Disease group Ectodermal Dysplasia
Synonymous Metaphyseal Chondrodysplasia, McKusick Type
Estimated prevalence -
OMIM 250250
Inheritance Autosomal Recessive
Gene (s) RMRP (157660)


Cartilage-hair hypoplasia (CHH) is a rare autosomal recessive ectodermal dysplasia disorder. Also known as metaphyseal chondrodysplasia, CHH was first identified in 1965 by McKusick et al.1 Patients present with short-limbed dwarfism, sparse hypochromic hair and variable degree of immune dysfunction. Mutations in the gene for RMRP (RNase RMP) have been identified as the molecular basis for this inherited disorder.


Clinical Description

Children born with CHH may be subject to opportunistic infections (affecting 32–56% of patients) due to T and/or B-cell immunodeficiency with a reported increased susceptibility to varicella-zoster infection. Several reports of increased susceptibility to malignancies such as leukaemia and non-Hodgkin's lymphoma have also been documented. Gastrointestinal defects can occur and mayinclude Hirschprung's disease and malabsorption. Varying degrees of anaemia and/or neutropenia may present in childhood which requires careful multidisciplinary management.
Mortality rate is increased due to infections, malignancy (particularly lymphoma at a median age of 33 years, basal cell carcinoma in sun exposed areas) and pulmonary disease (e.g. recurrent respiratory tract infections, bronchiectasis, asthma, interstitial pneumonitis)2,3,4.



In 2001, Ridanpaa et al. reported mutations in the RMRP gene on locus 9p21-p12 as the molecular basis of CHH. RMRP is a ribonucleoprotein required for cell growth and, in 2005, Thiel et al. showed that different RMRP gene mutations led to decreased cell growth by impairing ribosomal assembly and by altering cyclin-dependent cell-cycle regulation.4, 5



Diagnosis is usually made at birth, though the clinical features of short-limbed dwarfism may also be detected in utero. Skeletal radiology is the most useful diagnostic tool and shows shortened long tubular bones, a curved femur with rounded distal epiphyses, anterior angulation of the sternum and short ribs. Flaring of the ribs at the costochondral junction is also a typical feature. Sequencing of genomic DNA for RMRP mutation analysis will help confirm the diagnosis and will aid in genetic counseling.



The mainstay of treatment is the careful monitoring and treatment of symptoms and signs of immunodeficiency and opportunistic infection (especially varicella zoster). Prevention by immunization with pneumococcal and annual influenza vaccines can be recommended.6 Patients should be monitored for lymphopaenia, neutropaenia and anemia - all of which may occur early in infancy. Lymphoma monitoring should also include radiologic evaluation (abdominal ultrasound and other imaging as needed).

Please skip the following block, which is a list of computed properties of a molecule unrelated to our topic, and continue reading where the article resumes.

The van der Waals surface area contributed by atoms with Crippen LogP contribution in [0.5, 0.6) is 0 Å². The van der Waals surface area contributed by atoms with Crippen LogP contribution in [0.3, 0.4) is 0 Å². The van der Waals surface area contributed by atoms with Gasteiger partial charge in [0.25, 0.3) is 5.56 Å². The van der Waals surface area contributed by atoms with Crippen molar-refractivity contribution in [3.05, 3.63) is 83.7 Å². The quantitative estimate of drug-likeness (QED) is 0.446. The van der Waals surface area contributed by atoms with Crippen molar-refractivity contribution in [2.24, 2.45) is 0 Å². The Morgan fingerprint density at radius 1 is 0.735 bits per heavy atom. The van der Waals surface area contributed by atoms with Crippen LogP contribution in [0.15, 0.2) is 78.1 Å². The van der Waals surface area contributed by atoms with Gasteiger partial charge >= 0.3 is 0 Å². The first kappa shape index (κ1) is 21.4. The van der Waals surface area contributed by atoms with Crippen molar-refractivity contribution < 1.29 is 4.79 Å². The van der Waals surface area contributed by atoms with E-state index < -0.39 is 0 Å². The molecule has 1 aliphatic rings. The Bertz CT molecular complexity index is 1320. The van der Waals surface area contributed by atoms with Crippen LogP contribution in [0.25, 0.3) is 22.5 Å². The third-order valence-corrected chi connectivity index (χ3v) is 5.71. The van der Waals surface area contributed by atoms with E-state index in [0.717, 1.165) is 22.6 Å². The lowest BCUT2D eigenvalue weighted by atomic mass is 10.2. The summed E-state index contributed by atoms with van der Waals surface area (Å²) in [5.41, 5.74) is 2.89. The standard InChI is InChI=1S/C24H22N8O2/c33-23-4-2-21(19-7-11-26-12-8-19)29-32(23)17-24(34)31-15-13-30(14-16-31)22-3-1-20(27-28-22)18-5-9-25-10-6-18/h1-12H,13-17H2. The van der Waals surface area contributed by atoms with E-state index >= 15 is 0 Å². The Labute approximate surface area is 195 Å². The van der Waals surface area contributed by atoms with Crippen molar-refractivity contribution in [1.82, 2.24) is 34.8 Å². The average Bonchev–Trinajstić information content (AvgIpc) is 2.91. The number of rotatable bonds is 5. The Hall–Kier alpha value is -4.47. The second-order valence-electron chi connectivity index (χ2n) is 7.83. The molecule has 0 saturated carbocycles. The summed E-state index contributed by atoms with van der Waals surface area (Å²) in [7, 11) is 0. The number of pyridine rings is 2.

Regular screening for further malignancies include dermatologic examination for skin cancer, gynaecologic assessment and cervical cancer screening.

Haematopoietic stem cell transplantation can cure immune dysfunction, but its benefits in mildly symptomatic patients with CHH remain debatable and thus this therapy is indicated primarily in patients with severe combined immunedeficiency or persistent transfusion-dependent anaemia. 

Newborn screening using T cell receptor excision circle (TREC) assay can identify patients with severe T cell deficiency who are at risk for SCID. Absent TREC points towards a greater degree of immunodeficiency and comorbidities (anemia requiring transfusion, Hirschsprung’s disease, failure to thrive) compared to decreased TREC.8




1. McKusick VA, Eldridge R, Hostetler JA, Ruangwit U, Egeland JA. Dwarfism in the Amish II. Cartilage-Hair Hypoplasia. Bull Johns Hopkins Hosp. 1965 May;116:285-326. 

2. Vakkilainen S, Taskinen M, Mäkitie O. Immunodeficiency in cartilage-hair hypoplasia: Pathogenesis, clinical course and management. Scand J Immunol. 2020;92(4):e12913.

3. Scott EM, Chandra S, Li J, Robinette ED, Brown MF, Wenger OK. Abnormal Newborn Screening Follow-up for Severe Combined Immunodeficiency in an Amish Cohort with Cartilage-Hair Hypoplasia. J Clin Immunol. 2020;40(2):321-328.

4. Mäkitie O, Kaitila I. Cartilage-hair hypoplasia--clinical manifestations in 108 Finnish patients. Eur J Pediatr. 1993;152(3):211–7

5. Ridanpaa M, van Eenennaam H, Pelin K, Chadwick R, Johnson C, Yuan B, vanVenrooij W, Pruijn G, Salmela R, Rockas S, et al (2001) Mutations in the RNA component of RNase MRP cause a pleiotropic human disease, cartilage-hair hypoplasia. Cell 104:195–20310.1016/S0092-8674(01)00205-7

6. Thiel CT, Horn D, Zabel B, Ekici AB, Salinas K, Gebhart E, Ruschendorf F, Sticht H, Spranger J, Muller D, et al (2005) Severely incapacitating mutations in patients with extreme short stature identify RNA-processing endoribonuclease RMRP as an essential cell growth regulator. Am J Hum Genet 77:795–806

7. Vakkilainen S, Kleino I, Honkanen J, Salo H, Kainulainen L, Gräsbeck M, Kekäläinen E, Mäkitie O, Klemetti P. The Safety and Efficacy of Live Viral Vaccines in Patients With Cartilage-Hair Hypoplasia. Front Immunol. 2020 Aug 11;11:2020

8. Scott EM, Chandra S, Li J, Robinette ED, Brown MF, Wenger OK. Abnormal Newborn Screening Follow-up for Severe Combined Immunodeficiency in an Amish Cohort with Cartilage-Hair Hypoplasia. J Clin Immunol. 2020 Feb;40(2):321-328.